X-men 92 #10: Xtreme Satisfaction From a Most Xtreme Era

Alti Firmansyah, Cory Hamscher

Every era has distinct spirit and style that defines it. Just as the Beatles define the ’60s and disco music defined the late ’70s, the edgy grit of the X-men helped define the ’90s. Along with Nirvana, Pearl Jam, and the OJ Simpson trial, the X-men embody an era when differences and extremes shoved their way into the mainstream. Mutants, being an over-arching metaphor for minorities, set the tone for this era and ran with it full-speed.

That period now seems so long ago as a new era driven by movie rights and the rival companies that fight over them takes hold. While the X-men still have a place in this era, it’s nowhere near the prominence they enjoyed in the ’90s where toys, trading cards, and Pizza Hut promotions embraced all things X-men. X-men 92 doesn’t come with those same promotions and it’s not just because Pizza Hut has scaled back their marketing efforts. Even without those promotions, X-men 92 still carries with it that same spirit and style.

X-men 92 is series that simply cannot fit into an era when a talking raccoon with a machine gun generates the same interest as Wolverine. In another decade, it could be the gold standard for an entire franchise. Instead, it can only manage a short ten-issue series that capitalizes on the nostalgia and style of a bygone era. This doesn’t give Chad Bowers and Chris Sims much to work with, but that doesn’t stop them from making every issue of X-men 92 count.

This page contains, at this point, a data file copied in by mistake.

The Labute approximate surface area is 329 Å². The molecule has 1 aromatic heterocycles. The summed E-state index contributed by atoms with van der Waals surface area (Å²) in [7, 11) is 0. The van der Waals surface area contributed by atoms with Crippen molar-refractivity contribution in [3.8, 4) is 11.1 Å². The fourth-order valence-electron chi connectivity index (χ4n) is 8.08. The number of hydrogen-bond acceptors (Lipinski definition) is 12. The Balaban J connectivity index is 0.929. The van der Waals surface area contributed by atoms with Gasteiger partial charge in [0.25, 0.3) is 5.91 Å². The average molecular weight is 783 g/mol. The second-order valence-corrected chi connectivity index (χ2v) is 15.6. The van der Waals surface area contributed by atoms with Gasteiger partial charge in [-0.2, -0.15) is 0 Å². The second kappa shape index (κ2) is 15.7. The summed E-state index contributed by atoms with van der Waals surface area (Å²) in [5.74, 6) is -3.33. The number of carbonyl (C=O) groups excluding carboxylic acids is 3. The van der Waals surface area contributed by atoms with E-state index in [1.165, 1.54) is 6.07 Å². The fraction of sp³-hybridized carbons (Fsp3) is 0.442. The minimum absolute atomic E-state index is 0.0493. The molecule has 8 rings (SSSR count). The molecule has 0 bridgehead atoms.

With X-men 92 #10, the limited narrative they’ve crafted reaches its premature conclusion. In many respects, it’s too premature to generate the same impact, even to those passionate X-men fans that cling desperately to the glory days of the mid-’90s. Despite these limits, Bowers and Sims still find a way to make X-men 92 #10 conclude in a way that feels epic, compelling, and dramatic to an extent that works beautifully in any era.

What begins in the Secret Wars tie-in culminates in this issue. It’s not an overly elaborate plot. It doesn’t have the same twists, turns, clones, retcons, and superhero civil wars that every plot after 2004 seems to mimic. That’s not to say it’s an overly simple plot, though. It’s not just the X-men fighting a killer robot, here. It’s not just Wolverine snarling every other panel. There’s a certain level of depth and drama that help heighten the emotions. For a series that draws from the fond memories of a cartoon that ended in 1997, that’s quite an accomplishment.

The primary conflict, which has been building since the series began, involves a threat so big that even Apocalypse dreads it. It’s the kind of extreme, over-the-top threat that emerged every other week in the ’90s X-men comics. It’s not too contrived either, building off the X-men’s history with the Celestials. These space god robots qualify as extreme and over-the-top, making them the perfect threat for this brand of X-men to face.